Wednesday, May 7, 2008
Tragedy in War
Civil War type fortifications.
It is one thing to be killed in battle, but shot accidentally or by one of your own men is a real tragedy.
On July 16, 1864 a letter was written to the Miners Journal concerning the death of Capt. Samuel McKee, formerly from Pottsville, who was accidentally killed by one of his own men.
The letter states that on the June 21, 1864 before Marrietta, while skirmishing with the enemy, he was killed by a gun in the hands of one of his own men.
It seems that Capt. Mckee and his men were sheltered in an old log house, picking off rebel sharpshooters. Capt. Mckee the best marksman wounded a rebel sharpshooter. Two rebels came from behind their shelter to help their comrade off. The Captain saw this, and asked that another gun be handed to him quickly. It was handed to him cocked, it discharged and the contents entered his right side, and passing out of the left, carrying away part of his lungs and liver. He lived until the next day. When he died he breathed the following words: "Tell my brother I have done my duty."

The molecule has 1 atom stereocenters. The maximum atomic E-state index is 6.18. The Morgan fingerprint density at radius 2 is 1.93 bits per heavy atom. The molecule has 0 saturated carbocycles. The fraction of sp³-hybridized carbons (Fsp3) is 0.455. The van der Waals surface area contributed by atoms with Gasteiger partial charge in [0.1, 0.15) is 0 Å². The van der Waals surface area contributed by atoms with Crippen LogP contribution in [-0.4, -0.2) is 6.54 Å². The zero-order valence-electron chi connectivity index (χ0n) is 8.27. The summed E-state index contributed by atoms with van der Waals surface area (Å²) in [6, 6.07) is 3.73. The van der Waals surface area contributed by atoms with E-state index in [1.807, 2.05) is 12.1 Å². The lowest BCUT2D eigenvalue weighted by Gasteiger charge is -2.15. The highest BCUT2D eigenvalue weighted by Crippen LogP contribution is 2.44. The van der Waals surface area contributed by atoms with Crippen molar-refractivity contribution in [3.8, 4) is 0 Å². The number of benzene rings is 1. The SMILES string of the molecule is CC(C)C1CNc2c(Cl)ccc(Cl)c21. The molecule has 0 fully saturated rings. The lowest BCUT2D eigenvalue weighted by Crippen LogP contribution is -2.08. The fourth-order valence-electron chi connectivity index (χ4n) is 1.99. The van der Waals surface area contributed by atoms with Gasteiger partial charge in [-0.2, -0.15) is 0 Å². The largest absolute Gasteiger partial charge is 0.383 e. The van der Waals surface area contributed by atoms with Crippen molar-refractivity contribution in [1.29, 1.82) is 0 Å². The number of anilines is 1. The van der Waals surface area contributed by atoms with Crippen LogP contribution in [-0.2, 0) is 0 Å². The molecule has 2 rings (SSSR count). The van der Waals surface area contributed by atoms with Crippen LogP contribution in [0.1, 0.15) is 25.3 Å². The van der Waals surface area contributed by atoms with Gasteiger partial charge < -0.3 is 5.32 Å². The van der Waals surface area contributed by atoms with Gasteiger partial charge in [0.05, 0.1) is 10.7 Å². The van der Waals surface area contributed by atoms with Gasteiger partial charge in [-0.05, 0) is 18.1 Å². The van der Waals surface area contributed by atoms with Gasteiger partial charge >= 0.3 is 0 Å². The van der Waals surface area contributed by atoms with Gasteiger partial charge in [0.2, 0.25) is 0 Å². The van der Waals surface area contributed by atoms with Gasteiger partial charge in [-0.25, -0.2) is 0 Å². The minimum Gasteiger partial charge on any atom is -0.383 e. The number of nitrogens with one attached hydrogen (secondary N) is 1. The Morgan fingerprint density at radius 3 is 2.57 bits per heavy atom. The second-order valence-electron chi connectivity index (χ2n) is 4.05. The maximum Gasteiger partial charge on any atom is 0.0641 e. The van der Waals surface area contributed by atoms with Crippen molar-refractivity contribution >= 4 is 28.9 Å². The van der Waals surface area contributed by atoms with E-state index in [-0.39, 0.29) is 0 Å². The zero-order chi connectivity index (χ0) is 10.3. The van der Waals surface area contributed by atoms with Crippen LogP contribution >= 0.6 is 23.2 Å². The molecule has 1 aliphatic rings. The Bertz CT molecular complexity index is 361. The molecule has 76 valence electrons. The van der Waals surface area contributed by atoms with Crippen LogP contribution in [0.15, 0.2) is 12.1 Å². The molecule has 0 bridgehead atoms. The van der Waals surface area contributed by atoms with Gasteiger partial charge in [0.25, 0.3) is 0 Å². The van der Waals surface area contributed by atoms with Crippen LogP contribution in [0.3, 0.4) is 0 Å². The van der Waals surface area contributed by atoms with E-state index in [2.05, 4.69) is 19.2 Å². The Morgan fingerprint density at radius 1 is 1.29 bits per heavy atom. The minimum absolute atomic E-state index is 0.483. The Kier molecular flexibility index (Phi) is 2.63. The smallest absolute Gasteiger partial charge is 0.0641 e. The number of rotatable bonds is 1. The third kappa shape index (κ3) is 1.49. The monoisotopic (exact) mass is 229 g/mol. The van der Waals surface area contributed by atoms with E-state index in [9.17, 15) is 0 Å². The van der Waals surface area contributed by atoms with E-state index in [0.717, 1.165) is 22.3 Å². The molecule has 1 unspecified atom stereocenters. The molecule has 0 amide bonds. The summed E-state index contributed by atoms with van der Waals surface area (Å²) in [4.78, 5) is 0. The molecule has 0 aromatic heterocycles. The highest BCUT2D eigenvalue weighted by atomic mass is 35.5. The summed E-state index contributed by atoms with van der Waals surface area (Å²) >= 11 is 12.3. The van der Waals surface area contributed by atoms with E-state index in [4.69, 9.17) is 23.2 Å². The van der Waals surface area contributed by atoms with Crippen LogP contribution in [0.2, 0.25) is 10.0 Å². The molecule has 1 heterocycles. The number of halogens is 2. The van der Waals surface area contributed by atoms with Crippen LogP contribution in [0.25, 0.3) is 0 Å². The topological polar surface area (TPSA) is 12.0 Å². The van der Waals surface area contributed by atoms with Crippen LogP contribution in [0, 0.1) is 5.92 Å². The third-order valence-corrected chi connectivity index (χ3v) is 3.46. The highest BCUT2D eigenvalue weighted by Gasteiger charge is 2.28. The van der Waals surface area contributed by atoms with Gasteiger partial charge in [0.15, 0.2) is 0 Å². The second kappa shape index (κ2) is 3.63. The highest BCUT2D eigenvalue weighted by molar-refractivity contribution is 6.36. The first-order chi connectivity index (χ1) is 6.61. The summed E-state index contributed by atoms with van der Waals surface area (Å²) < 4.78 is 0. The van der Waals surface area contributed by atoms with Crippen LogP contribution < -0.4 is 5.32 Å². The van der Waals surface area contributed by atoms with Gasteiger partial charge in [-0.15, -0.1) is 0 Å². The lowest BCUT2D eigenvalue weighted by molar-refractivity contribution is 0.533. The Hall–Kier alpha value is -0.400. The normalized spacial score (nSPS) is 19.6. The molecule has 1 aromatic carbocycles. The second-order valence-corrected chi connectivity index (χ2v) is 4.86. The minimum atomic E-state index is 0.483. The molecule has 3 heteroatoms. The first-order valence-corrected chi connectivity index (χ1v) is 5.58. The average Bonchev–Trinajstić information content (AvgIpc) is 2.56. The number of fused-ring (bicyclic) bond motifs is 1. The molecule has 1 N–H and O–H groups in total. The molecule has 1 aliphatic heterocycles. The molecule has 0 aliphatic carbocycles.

Capt. Mckee was an officer who was highly esteemed by all who knew him. He was faithful in the discharge of his duty, and brave to a fault. In his death the cause of liberty and human rights lost a staunch champion.
A Civil War a ambulance crew.
November 22, 1862 brought home to the people of Schuylkill County the news that another of her sons was dead, accidentally killed. George W. Overbrook, aged 28 years, a member of Company G, 8th Penna. Cavalry, was accidentally killed on the 2d instant, while assisting at Unionville, Va., to convey wounded men from the field. It seems that while lifting a wounded man into the ambulance he was driving, a gun was accidentally discharged, the contents entering his head killing him instantly. Mr. Overbreck was a son of J.B. Overbeck of this borough (Pottsville) an excellent young man, and a thoroughly good soldier. He had passed through four battles unscathed, to meet his death by this unfortunate occurrence. A sad affair, truly.